The New York Times reports today on a study published today in two papers in Science (Science 22 June 2007: Vol. 316. no. 5832, p. 1717) and Intelligence: “Research Finds Firstborns Gain The Higher I.Q.”
The study could settle more than half a century of scientific debate! Frank J. Sulloway, psychologist at the University of California, Berkeley, says
“I consider these two papers the most important publications to come out in this field in 70 years; it’s a dream come true…there was some room for doubt about this effect before, but that room has now been eliminated”
The average difference in I.Q. was slight — three points higher in the eldest child than in the closest sibling — but significant, the researchers said. And they said the results made it clear that it was due to family dynamics, not to biological factors like prenatal environment.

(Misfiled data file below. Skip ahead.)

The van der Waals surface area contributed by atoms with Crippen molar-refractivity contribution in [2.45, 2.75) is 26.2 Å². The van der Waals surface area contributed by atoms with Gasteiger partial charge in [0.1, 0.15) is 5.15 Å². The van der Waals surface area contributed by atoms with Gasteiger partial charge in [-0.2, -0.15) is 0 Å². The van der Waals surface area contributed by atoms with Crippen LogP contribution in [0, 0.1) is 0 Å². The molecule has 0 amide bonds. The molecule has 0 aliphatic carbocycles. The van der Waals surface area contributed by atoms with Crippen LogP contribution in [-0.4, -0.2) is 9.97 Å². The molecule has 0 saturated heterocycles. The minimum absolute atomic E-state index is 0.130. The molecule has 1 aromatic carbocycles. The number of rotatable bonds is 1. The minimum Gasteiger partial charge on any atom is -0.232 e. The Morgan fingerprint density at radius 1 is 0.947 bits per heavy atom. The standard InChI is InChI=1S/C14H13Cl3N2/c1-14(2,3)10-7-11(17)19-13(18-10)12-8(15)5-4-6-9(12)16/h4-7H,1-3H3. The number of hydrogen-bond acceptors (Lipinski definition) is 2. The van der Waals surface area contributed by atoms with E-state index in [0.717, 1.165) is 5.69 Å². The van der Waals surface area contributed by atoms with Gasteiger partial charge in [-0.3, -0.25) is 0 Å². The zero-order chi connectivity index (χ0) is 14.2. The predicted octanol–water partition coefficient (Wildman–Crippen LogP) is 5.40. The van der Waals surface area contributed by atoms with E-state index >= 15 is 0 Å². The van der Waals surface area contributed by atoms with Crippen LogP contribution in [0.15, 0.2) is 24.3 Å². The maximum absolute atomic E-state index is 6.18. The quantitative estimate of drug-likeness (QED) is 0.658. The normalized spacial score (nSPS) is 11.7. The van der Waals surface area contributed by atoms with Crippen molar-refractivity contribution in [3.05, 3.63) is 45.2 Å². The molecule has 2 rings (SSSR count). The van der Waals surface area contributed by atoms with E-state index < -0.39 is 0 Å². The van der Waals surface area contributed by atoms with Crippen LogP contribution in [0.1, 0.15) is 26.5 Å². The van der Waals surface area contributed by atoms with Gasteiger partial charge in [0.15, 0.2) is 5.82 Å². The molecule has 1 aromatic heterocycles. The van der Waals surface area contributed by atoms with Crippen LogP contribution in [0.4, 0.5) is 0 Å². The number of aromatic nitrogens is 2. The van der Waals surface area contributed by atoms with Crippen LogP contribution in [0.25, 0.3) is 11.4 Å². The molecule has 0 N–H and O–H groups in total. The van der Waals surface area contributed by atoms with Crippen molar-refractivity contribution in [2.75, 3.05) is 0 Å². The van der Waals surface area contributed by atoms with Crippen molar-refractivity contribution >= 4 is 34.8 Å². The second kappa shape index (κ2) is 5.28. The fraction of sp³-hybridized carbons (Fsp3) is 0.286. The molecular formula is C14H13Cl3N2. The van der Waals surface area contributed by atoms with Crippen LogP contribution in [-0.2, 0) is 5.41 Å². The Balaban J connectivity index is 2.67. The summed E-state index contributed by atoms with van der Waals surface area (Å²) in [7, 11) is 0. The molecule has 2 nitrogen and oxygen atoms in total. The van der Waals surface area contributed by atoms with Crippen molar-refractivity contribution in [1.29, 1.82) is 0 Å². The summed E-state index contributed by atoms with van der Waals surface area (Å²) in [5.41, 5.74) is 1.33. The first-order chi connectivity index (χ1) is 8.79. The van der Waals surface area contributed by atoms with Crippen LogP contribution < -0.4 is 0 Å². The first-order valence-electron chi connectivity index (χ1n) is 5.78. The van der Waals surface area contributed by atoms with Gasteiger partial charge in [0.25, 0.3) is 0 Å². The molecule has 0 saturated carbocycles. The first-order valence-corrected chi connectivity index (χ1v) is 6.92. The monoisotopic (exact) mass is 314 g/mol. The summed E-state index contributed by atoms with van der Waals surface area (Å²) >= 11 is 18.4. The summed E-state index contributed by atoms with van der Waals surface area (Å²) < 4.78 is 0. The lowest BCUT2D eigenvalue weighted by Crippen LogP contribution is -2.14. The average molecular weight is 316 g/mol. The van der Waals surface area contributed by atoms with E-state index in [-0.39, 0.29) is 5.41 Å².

And that, my friends, is enough to make all the difference between a life in obscurity and the Nobel Prize:
“You go to a certain school, meet a famous professor, and the next thing you know, you’ve gone on to medical school, made a great discovery and won the Nobel Prize,” said Sulloway, who writes about family dynamics and personality development.
Here is my favorite part. The researchers – and the journalists – go on and on about “firstborns” and “siblings” and yet…and yet…the study looked at data on birth order, health status and I.Q. scores of 241,310….MEN!
The LA Times story (from whence the last quote) has the subheading “A study of 240,000 Norwegian men says eldest children have IQs 2 to 3 points greater than younger siblings’.” Here we are meant to understand, without pausing to notice or question, that “studies of men (only)” yield information about “(all) eldest children and younger siblings (of both sexes)”.
Because sex has little effect on I.Q. scores, the results almost certainly apply to females as well, said Dr. Petter Kristensen, an epidemiologist at the University of Oslo and the lead author of the Science study.
Okay, but I have a question about that older sibling – Nobel Prize linkage: What if she’s named Isabella???